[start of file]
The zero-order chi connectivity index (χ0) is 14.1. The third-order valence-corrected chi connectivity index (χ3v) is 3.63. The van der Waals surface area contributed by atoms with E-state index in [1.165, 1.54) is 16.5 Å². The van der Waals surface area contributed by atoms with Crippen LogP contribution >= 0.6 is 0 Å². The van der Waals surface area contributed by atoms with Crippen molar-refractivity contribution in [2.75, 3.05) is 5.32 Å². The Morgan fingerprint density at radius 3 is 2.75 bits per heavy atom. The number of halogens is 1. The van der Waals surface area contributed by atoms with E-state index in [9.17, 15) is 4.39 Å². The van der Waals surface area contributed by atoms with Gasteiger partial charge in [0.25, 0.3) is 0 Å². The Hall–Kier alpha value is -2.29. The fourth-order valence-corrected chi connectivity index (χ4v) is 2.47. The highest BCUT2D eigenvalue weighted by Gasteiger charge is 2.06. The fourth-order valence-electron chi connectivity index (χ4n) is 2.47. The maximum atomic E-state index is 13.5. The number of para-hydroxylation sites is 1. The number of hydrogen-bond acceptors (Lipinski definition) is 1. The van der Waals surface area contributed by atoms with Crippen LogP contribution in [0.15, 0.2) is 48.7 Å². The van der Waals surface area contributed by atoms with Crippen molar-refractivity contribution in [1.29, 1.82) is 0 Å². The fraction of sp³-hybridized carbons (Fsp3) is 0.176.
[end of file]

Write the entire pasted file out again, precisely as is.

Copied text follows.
The zero-order chi connectivity index (χ0) is 14.1. The third-order valence-corrected chi connectivity index (χ3v) is 3.63. The van der Waals surface area contributed by atoms with E-state index in [1.165, 1.54) is 16.5 Å². The van der Waals surface area contributed by atoms with Crippen LogP contribution >= 0.6 is 0 Å². The van der Waals surface area contributed by atoms with Crippen molar-refractivity contribution in [2.75, 3.05) is 5.32 Å². The Morgan fingerprint density at radius 3 is 2.75 bits per heavy atom. The number of halogens is 1. The van der Waals surface area contributed by atoms with E-state index in [9.17, 15) is 4.39 Å². The van der Waals surface area contributed by atoms with Gasteiger partial charge in [0.25, 0.3) is 0 Å². The Hall–Kier alpha value is -2.29. The fourth-order valence-corrected chi connectivity index (χ4v) is 2.47. The highest BCUT2D eigenvalue weighted by Gasteiger charge is 2.06. The fourth-order valence-electron chi connectivity index (χ4n) is 2.47. The maximum atomic E-state index is 13.5. The number of para-hydroxylation sites is 1. The number of hydrogen-bond acceptors (Lipinski definition) is 1. The van der Waals surface area contributed by atoms with Crippen LogP contribution in [0.15, 0.2) is 48.7 Å². The van der Waals surface area contributed by atoms with Crippen molar-refractivity contribution in [1.29, 1.82) is 0 Å². The fraction of sp³-hybridized carbons (Fsp3) is 0.176.